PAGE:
RILEY CHILDREN’S FOUNDATION: When you think about the future of mental health support for Indiana children and adolescents, what is your biggest hope?
DR. HULVERSHORN: If every child received evidence based treatment, meaning something that has been studied and found to be effective, that would be an enormous improvement overall around the state. The second would be that our system is able to execute on our plan to provide integrated care — meaning mental health within the primary care setting — statewide. We really want to accomplish that over the next few years. The treatments we have now actually work pretty darn well for kids. The biggest problem I see is that families don’t have enough access to the high quality, evidence-based interventions that do work well. That’s something that an academic center like IU partnered with Riley is in a good position to focus on and try to spread the knowledge. We can harness the statewide footprint of Riley.
RILEY CHILDREN’S FOUNDATION: What is your message for Riley Children’s Foundation donors who support behavioral health at Riley?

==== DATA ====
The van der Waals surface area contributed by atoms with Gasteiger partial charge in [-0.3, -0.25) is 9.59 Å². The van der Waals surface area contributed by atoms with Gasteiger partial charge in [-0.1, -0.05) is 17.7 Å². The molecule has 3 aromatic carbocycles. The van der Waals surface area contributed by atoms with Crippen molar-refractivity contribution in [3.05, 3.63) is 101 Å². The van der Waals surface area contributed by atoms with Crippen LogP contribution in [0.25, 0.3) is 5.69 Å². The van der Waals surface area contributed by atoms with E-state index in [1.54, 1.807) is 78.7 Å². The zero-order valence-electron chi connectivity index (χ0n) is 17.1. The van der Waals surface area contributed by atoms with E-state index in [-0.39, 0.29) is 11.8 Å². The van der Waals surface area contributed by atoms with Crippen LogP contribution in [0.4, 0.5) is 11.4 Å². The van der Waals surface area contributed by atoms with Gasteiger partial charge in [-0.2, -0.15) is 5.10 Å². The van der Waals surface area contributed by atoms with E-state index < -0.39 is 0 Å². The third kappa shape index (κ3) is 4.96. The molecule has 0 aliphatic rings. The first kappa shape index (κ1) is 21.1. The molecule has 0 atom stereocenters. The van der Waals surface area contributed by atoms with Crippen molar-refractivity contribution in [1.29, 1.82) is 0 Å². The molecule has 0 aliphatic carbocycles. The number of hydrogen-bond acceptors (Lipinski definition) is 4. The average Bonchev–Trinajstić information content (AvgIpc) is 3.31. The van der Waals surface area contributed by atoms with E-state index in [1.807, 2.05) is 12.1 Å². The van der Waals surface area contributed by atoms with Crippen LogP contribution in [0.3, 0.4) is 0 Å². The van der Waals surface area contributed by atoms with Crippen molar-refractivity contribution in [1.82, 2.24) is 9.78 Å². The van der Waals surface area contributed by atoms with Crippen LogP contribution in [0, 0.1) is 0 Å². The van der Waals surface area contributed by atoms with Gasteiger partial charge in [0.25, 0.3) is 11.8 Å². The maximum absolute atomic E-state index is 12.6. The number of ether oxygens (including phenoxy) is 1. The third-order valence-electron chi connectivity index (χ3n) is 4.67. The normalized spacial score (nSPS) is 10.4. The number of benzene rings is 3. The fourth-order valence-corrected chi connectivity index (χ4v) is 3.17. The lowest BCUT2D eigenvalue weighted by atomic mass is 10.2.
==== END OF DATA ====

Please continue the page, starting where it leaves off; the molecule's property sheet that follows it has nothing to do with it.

DR. HULVERSHORN: We are enormously grateful. Any donations we receive from donors goes right back into the care of kids. We have so many needs, and we’re so grateful for the support. It directly impacts and improves the care of children in our state. No matter the amount, it means an enormous amount to us. We just don’t have a way to do this work without philanthropy. We are setting our sights on some very ambitious goals. It’s a really exciting time — nothing like we’ve seen before in behavioral health at Riley. It’s a solvable problem. We can absolutely make this better. Every bit of money counts and we can make big differences. One of the reasons I’m a child psychiatrist is I love that I can influence the entire trajectory of someone’s life. If I have a 13-year-old who quits vaping in my addiction program, I might have just prevented them from getting cancer, from dying 20 years earlier. The impact is lifelong and lasting. It’s a smart investment to fund youth behavioral health.